What is the brisket stall, and why does it happen? We unpack the science behind this phenomenon in BBQ cooking and help you beat it.
There is bound to be a moment when you are smoking your first (or even second or third) brisket when you think: what the heck is going on?
You’ve done everything correctly. The temperature in the smoker has been consistent. The amount of smoke is just right. And your brisket is starting to develop a gorgeous bark. So far, so good, right? Except… you’ve also been monitoring the brisket’s internal temperature (as you should), and you’ve noticed that after a steady rise, it has been lurking around the 150°F (65°C) mark for over an hour.
Welcome, my friend, to The Stall. This temporary plateau in the internal temperature of the brisket, which can last several hours, is, in fact, a perfectly natural part of the low-and-slow cooking process.
Let’s take a look at the causes of this frustrating plateau and what you can do to beat it.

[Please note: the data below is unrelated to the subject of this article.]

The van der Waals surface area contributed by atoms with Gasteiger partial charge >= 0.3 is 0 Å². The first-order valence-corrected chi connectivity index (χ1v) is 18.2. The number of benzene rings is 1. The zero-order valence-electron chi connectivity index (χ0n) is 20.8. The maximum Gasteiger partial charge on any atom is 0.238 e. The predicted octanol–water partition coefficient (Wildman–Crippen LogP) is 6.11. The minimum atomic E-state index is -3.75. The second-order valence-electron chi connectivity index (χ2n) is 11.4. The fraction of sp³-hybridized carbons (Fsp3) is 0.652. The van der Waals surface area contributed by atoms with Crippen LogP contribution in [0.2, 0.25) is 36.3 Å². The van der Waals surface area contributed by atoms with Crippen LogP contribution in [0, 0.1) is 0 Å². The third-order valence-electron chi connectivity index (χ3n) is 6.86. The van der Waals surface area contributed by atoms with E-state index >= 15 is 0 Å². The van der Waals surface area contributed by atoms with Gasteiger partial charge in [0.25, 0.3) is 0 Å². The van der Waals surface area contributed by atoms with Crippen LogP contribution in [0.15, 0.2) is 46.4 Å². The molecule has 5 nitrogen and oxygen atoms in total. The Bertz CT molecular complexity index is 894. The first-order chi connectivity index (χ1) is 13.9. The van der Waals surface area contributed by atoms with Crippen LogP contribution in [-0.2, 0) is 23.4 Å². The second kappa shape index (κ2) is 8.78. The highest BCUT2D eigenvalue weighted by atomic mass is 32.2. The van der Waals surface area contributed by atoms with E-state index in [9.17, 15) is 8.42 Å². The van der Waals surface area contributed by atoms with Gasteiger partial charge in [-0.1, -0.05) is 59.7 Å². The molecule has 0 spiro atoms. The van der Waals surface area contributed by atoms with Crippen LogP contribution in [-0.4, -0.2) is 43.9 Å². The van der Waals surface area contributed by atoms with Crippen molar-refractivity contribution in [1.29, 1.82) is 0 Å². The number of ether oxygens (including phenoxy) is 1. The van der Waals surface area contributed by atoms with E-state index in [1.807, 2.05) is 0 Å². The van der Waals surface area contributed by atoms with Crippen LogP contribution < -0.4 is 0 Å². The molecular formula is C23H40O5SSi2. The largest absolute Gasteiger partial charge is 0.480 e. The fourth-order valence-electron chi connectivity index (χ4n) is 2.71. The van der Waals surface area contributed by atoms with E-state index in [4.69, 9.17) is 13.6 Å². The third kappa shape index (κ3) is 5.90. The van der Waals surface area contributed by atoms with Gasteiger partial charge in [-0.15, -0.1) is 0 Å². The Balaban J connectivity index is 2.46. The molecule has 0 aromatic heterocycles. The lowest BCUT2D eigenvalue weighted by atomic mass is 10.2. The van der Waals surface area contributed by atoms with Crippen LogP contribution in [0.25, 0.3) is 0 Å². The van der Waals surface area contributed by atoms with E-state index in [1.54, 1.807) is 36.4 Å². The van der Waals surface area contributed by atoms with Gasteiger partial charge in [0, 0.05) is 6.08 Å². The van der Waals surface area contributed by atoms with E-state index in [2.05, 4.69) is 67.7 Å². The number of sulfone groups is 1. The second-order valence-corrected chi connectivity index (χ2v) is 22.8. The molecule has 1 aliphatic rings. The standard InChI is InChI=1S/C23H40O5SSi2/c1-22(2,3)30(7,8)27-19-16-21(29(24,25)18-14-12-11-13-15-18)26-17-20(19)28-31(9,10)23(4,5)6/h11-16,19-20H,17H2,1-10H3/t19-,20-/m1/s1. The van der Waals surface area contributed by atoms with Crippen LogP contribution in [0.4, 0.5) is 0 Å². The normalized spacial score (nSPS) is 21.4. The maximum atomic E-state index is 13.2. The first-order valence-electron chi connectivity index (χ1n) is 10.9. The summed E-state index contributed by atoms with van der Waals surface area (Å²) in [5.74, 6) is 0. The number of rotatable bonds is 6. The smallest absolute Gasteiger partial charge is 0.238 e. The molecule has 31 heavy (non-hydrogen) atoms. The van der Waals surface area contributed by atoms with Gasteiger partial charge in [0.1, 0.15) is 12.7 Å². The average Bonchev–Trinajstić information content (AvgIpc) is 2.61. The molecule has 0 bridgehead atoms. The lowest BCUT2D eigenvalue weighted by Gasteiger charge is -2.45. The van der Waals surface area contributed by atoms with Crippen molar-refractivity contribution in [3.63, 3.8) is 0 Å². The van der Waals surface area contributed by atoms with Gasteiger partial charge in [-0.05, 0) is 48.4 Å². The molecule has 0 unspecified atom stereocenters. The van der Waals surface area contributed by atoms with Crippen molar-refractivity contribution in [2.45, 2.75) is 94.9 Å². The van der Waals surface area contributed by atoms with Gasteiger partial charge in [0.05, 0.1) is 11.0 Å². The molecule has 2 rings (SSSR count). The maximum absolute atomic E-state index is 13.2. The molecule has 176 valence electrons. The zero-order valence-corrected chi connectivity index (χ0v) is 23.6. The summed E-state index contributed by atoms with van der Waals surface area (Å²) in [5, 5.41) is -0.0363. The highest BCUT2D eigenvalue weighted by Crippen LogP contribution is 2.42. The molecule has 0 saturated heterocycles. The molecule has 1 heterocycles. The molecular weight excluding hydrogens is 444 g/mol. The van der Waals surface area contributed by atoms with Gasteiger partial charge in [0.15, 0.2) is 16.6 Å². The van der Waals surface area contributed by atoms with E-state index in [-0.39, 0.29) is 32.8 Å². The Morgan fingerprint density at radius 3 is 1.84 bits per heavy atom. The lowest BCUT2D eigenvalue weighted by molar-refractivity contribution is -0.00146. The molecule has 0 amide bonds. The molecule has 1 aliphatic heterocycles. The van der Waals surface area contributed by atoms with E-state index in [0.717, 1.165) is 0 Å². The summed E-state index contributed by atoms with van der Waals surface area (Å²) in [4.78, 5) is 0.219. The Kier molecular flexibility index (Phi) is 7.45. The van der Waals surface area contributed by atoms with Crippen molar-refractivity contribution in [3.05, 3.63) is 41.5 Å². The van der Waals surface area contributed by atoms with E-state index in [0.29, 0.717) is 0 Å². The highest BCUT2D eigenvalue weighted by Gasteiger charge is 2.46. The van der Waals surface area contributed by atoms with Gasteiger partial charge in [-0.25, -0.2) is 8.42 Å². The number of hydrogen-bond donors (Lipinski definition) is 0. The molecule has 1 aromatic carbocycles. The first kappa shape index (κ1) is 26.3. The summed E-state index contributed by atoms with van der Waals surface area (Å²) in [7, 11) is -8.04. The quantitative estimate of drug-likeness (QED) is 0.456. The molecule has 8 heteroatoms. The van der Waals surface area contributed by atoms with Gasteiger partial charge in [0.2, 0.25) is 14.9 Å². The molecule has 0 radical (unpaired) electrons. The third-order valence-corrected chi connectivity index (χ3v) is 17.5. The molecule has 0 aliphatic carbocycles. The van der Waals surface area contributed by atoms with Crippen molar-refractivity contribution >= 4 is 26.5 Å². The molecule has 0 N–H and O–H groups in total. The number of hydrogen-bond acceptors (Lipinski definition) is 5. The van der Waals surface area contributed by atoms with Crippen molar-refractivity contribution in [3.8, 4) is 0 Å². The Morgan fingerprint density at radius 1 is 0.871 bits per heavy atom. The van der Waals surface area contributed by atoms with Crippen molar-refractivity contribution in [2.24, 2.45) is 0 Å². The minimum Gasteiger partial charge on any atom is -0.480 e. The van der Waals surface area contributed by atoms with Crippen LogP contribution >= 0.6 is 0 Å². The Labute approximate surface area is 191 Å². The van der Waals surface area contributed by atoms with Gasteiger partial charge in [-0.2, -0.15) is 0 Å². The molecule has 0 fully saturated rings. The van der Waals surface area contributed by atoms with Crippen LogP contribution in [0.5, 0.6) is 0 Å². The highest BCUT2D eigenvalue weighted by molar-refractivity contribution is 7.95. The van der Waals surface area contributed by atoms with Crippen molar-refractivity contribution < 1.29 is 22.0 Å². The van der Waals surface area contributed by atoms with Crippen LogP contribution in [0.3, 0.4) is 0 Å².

What is the Brisket Stall?
The Stall is a phenomenon where large cuts of meat, like brisket, that are smoked at low temperatures hit a point where their internal temperature hits around 150°F (65°C) and appears to stop rising.
This happens because moisture sweats from the meat and cools it at a greater or similar rate than the ambient temperature in the smoker heats it. These two opposing forces then reach an impasse, where the internal temperature of the brisket stalls.
It’s a process that’s actually seen in many large meat cuts, including chuck roast and pork butt, but it is particularly common with smoked beef brisket.
To beat the brisket stall, we can employ the use of some aluminum foil or butcher paper to wrap the brisket. This should help slow the rate at which moisture evaporates from the meat. But first, a quick science lesson…
The Science Behind the Stall
Also known as the plateau phase, The Stall is a temporary slowdown of the increase in the brisket’s internal temperature during the smoking process. Several factors contribute to this plateau, but the main reason for the BBQ stall seems to be evaporative cooling.
As the meat’s internal temperature rises from smoking, the moisture inside the meat starts to evaporate at an increasing rate. This evaporation acts like a cooling system (much like how sweat cools you down during exercise), which offsets the heat generated by your smoker to the point where the internal temperature of the meat can’t rise anymore. Hence: The Stall.